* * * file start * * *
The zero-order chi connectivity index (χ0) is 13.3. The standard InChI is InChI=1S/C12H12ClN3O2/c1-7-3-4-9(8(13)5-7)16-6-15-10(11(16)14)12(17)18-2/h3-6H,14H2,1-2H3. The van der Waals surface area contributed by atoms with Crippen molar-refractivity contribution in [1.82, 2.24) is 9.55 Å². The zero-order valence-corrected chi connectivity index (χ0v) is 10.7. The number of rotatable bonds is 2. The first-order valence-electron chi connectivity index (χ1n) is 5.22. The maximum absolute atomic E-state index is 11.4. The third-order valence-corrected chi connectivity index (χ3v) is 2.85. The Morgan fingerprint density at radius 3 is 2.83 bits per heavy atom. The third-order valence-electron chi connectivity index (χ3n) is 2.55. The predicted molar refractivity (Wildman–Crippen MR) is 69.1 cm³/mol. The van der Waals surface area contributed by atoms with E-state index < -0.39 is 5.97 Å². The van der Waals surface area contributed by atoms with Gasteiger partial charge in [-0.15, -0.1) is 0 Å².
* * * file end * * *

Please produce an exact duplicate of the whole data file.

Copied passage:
The zero-order chi connectivity index (χ0) is 13.3. The standard InChI is InChI=1S/C12H12ClN3O2/c1-7-3-4-9(8(13)5-7)16-6-15-10(11(16)14)12(17)18-2/h3-6H,14H2,1-2H3. The van der Waals surface area contributed by atoms with Crippen molar-refractivity contribution in [1.82, 2.24) is 9.55 Å². The zero-order valence-corrected chi connectivity index (χ0v) is 10.7. The number of rotatable bonds is 2. The first-order valence-electron chi connectivity index (χ1n) is 5.22. The maximum absolute atomic E-state index is 11.4. The third-order valence-corrected chi connectivity index (χ3v) is 2.85. The Morgan fingerprint density at radius 3 is 2.83 bits per heavy atom. The third-order valence-electron chi connectivity index (χ3n) is 2.55. The predicted molar refractivity (Wildman–Crippen MR) is 69.1 cm³/mol. The van der Waals surface area contributed by atoms with E-state index < -0.39 is 5.97 Å². The van der Waals surface area contributed by atoms with Gasteiger partial charge in [-0.15, -0.1) is 0 Å².